More specifically, by the middle of February, draw up a one-page letter reaffirming your interest in the college, and then submit a bullet-point list of all the earth-shattering news/awards that you have won. Also, it can help to have senior year teachers send extra (not many – 1-2, no more) letters of recommendation to the school. Finally, your school should call on your behalf and push your case. That is about the only way a deferred candidate gets in since the odds are only about 5% depending on the school. In short, ACTIVE deferrals have a chance — those who do nothing will definitely NOT get in.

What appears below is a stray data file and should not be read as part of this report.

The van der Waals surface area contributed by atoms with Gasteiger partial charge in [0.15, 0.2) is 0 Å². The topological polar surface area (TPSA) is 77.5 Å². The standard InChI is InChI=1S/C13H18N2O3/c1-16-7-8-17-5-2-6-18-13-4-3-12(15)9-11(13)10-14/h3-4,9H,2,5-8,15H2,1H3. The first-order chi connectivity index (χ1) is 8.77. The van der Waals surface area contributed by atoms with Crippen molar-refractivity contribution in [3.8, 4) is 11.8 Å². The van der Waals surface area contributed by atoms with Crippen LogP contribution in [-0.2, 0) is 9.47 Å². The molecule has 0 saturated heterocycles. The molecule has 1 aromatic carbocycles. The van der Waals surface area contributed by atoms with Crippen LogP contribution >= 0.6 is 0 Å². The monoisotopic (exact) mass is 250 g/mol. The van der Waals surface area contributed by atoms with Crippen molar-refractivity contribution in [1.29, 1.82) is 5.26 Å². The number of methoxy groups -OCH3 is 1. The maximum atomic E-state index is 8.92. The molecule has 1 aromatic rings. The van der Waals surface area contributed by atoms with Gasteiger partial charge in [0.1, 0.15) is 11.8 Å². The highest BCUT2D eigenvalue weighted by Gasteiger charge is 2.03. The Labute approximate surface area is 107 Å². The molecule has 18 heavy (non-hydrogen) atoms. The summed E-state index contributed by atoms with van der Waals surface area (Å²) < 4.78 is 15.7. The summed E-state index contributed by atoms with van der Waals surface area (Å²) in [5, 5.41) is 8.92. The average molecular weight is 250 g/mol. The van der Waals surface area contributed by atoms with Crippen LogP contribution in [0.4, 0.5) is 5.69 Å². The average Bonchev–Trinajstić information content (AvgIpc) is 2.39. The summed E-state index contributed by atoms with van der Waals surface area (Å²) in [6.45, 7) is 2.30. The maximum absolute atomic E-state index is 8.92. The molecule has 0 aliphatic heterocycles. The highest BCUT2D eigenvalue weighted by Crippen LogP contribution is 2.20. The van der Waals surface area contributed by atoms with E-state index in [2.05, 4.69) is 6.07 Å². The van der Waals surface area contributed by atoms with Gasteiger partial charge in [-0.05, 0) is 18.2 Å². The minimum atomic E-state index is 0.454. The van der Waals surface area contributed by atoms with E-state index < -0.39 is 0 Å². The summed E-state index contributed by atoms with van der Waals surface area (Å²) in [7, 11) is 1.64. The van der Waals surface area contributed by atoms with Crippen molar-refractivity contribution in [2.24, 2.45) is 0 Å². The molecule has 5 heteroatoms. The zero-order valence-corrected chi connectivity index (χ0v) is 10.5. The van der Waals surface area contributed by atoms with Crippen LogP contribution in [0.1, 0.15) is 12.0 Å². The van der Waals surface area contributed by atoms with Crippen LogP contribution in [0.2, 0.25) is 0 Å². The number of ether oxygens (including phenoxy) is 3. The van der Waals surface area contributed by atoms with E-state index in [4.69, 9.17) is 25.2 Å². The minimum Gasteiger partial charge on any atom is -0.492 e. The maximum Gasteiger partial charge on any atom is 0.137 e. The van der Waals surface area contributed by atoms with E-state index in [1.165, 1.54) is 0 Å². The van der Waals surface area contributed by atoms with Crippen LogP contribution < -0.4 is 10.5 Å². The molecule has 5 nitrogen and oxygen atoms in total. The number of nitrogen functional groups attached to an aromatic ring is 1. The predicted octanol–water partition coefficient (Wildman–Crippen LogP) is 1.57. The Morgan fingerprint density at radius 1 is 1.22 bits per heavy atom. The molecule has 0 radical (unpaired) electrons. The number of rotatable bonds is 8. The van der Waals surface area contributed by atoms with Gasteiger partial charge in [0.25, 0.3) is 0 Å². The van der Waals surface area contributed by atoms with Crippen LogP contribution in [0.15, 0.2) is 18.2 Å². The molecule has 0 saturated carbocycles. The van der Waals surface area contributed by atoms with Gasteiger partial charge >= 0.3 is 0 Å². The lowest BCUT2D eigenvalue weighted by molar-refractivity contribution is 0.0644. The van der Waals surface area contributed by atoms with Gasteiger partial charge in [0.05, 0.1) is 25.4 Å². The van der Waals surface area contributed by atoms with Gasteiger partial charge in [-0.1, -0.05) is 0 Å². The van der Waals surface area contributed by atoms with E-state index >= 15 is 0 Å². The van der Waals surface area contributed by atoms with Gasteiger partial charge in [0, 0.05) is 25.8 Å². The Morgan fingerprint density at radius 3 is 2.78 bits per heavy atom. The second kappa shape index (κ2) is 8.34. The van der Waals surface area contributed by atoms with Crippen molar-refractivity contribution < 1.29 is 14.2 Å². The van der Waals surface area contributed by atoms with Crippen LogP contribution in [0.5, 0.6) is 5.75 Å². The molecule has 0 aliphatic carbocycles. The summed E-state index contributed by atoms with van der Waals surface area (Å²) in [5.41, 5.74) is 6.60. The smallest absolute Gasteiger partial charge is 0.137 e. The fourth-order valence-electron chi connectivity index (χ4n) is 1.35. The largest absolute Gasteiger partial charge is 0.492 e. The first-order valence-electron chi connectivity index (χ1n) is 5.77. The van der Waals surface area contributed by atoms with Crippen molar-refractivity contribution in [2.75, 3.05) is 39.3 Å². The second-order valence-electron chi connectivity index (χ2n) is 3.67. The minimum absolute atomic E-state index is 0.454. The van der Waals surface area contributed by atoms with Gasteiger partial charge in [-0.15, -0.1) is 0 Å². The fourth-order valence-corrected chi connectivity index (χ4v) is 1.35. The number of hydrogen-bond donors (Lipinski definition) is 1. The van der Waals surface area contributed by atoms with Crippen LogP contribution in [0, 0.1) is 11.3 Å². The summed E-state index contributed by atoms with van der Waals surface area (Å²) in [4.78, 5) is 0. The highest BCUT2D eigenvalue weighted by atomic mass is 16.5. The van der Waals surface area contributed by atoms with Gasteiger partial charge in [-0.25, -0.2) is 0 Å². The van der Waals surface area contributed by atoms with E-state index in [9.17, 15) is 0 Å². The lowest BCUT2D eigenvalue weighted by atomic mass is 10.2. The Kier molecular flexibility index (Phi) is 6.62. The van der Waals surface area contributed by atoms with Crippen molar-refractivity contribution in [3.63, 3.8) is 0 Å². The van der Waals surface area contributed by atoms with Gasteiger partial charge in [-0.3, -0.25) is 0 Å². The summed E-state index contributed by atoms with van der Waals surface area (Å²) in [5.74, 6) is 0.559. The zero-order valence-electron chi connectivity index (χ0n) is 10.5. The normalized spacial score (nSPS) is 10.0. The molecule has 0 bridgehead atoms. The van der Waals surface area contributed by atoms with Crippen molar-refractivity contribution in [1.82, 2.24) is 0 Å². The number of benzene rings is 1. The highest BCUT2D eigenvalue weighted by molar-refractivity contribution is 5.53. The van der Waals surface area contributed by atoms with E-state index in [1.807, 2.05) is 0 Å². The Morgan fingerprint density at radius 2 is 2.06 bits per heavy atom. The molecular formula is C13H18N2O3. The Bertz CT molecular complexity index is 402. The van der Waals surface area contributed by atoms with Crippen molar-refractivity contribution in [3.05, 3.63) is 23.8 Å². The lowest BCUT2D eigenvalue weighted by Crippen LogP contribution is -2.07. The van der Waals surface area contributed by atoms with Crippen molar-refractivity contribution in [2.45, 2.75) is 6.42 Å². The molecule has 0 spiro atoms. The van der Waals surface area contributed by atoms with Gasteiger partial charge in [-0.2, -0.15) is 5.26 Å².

Another word about early applications: There seems to be a trend that more schools are now rejecting kids outright so that those who have no chance are not misled in the regular round. That should correlate to a small increase in the number of deferred applicants who get in. Normally at most schools the deferral acceptance rate is only 5-7% or so, not high. What can you do? The first thing is to speak directly to the admissions officer who read your application (you can have your college counselor call FIRST, then follow up) to get a sense of your chances. Sometimes there is NO chance (as in, your application wasn’t good, you didn’t stand out) and sometimes there is a specific reason — they wanted to see your grades in AP classes, they wanted new scores — all of which should be annotated on your file.